Voice in Speech and Song
Right to the Point -- Christ seldom attempted to prove that truth is truth. He illustrated truth in all its bearings, and then left His hearers free to accept or reject it, as they might choose. He did not force anyone to believe. In the Sermon on the Mount He instructed the people in practical godliness, distinctly outlining their duty. He spoke in such a manner as to commend truth to the conscience. The power manifested by the disciples was revealed in the clearness and earnestness with which they expressed the truth.

In Christ's teaching there is no long, far-fetched, complicated reasoning. He comes right to the point. In His ministry He read every heart as an open book, and from the inexhaustible store of His treasure house He drew things both new and old to illustrate and enforce His teachings. He touched the heart, and awakened the sympathies.-- Ev 171.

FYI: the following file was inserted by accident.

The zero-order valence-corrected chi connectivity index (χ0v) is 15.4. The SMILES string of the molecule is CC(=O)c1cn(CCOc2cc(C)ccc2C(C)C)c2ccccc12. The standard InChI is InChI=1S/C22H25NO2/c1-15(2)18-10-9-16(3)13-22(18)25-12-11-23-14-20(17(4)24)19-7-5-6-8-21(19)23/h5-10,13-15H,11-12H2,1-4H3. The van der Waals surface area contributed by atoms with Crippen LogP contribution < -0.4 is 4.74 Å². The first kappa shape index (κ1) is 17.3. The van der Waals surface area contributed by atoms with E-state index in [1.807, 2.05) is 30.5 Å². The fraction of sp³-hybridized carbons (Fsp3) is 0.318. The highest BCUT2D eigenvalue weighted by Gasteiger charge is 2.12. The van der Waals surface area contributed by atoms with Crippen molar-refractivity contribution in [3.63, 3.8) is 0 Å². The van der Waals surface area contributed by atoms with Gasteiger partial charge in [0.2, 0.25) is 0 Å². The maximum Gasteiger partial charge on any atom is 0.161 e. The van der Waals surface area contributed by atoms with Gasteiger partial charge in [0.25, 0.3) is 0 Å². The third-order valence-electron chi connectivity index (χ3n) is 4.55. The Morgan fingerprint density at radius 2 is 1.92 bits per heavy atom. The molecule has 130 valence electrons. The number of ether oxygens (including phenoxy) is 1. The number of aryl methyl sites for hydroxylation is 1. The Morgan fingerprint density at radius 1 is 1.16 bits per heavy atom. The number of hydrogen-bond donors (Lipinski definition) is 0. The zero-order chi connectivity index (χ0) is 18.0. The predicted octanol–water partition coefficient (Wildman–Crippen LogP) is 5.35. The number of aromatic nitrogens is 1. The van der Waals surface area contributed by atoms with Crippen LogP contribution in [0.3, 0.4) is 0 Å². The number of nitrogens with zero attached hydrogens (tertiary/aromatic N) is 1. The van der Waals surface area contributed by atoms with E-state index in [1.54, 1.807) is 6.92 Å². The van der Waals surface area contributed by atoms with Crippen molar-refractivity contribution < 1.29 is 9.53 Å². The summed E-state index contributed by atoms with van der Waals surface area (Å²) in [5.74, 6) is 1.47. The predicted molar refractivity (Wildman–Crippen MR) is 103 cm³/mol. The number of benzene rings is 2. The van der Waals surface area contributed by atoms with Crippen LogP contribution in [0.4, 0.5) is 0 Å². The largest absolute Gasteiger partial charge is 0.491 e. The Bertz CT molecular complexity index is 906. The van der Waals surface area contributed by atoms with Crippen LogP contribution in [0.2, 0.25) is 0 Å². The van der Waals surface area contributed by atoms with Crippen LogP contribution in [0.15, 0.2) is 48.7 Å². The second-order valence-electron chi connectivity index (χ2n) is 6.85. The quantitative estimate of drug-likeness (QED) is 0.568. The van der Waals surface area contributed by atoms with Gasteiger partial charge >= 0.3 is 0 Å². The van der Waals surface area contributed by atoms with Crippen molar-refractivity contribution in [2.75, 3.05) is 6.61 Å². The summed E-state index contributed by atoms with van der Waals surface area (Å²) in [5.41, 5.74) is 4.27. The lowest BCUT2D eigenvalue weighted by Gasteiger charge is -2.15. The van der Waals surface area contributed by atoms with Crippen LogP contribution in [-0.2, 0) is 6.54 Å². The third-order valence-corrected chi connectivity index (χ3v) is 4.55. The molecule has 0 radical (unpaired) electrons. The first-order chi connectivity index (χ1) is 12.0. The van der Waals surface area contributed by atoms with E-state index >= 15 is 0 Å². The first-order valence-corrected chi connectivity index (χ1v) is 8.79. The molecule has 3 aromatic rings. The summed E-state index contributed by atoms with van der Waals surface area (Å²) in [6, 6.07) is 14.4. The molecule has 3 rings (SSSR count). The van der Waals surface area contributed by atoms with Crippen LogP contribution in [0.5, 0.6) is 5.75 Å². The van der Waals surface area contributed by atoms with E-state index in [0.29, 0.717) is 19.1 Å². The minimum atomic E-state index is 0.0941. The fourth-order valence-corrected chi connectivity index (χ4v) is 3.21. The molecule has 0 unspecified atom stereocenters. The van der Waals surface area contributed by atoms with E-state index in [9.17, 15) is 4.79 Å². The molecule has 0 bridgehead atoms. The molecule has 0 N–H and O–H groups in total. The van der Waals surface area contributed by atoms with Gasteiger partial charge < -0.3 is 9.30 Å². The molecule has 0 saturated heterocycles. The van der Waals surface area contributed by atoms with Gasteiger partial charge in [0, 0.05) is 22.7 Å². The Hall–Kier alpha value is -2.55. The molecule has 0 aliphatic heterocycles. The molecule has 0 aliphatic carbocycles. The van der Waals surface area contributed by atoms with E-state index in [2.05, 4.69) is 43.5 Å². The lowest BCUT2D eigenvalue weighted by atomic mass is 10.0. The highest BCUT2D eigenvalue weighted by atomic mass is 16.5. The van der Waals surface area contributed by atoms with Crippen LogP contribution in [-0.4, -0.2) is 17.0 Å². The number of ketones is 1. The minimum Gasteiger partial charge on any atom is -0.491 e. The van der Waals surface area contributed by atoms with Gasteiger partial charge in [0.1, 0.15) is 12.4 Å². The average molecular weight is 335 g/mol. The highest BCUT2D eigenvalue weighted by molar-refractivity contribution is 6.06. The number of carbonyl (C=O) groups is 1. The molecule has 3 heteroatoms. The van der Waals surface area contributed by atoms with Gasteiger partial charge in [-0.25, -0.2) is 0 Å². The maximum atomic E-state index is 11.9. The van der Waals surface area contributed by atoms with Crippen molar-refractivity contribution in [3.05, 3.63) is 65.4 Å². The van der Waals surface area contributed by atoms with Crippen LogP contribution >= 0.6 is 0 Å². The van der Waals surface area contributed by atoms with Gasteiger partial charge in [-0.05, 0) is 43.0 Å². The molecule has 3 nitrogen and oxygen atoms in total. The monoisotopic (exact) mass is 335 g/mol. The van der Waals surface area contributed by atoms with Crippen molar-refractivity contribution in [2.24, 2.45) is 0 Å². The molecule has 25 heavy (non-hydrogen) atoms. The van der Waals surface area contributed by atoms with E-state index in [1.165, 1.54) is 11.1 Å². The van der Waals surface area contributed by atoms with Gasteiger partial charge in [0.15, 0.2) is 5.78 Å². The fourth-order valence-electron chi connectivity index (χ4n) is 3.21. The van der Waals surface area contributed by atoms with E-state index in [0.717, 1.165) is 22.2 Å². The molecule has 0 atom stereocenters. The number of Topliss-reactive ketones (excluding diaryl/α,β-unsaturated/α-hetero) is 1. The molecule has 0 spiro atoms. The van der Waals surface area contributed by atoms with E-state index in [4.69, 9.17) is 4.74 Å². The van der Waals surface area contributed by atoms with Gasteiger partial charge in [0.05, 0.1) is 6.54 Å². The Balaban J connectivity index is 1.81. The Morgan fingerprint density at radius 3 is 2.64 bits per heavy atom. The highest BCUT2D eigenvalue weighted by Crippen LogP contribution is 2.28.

The Inquiring Mind -- He did not present a great mass of truth, to be accepted all at once. He led the inquiring mind from truth to truth, from lesson to lesson, opening up the significance of the Scripture,


as they were able to bear it. In every age the truth appropriate for the time, and essential to character and life, must be revealed in this manner.-- RH Oct. 14, 1890.

Obedience Not Claimed Through Argument -- Christ came into the world to bring all resistance and authority into subjection to Himself, but He did not claim obedience through the strength of argument or the voice of command; He went about doing good and teaching His followers the things which belonged to their peace.-- 4T 139.

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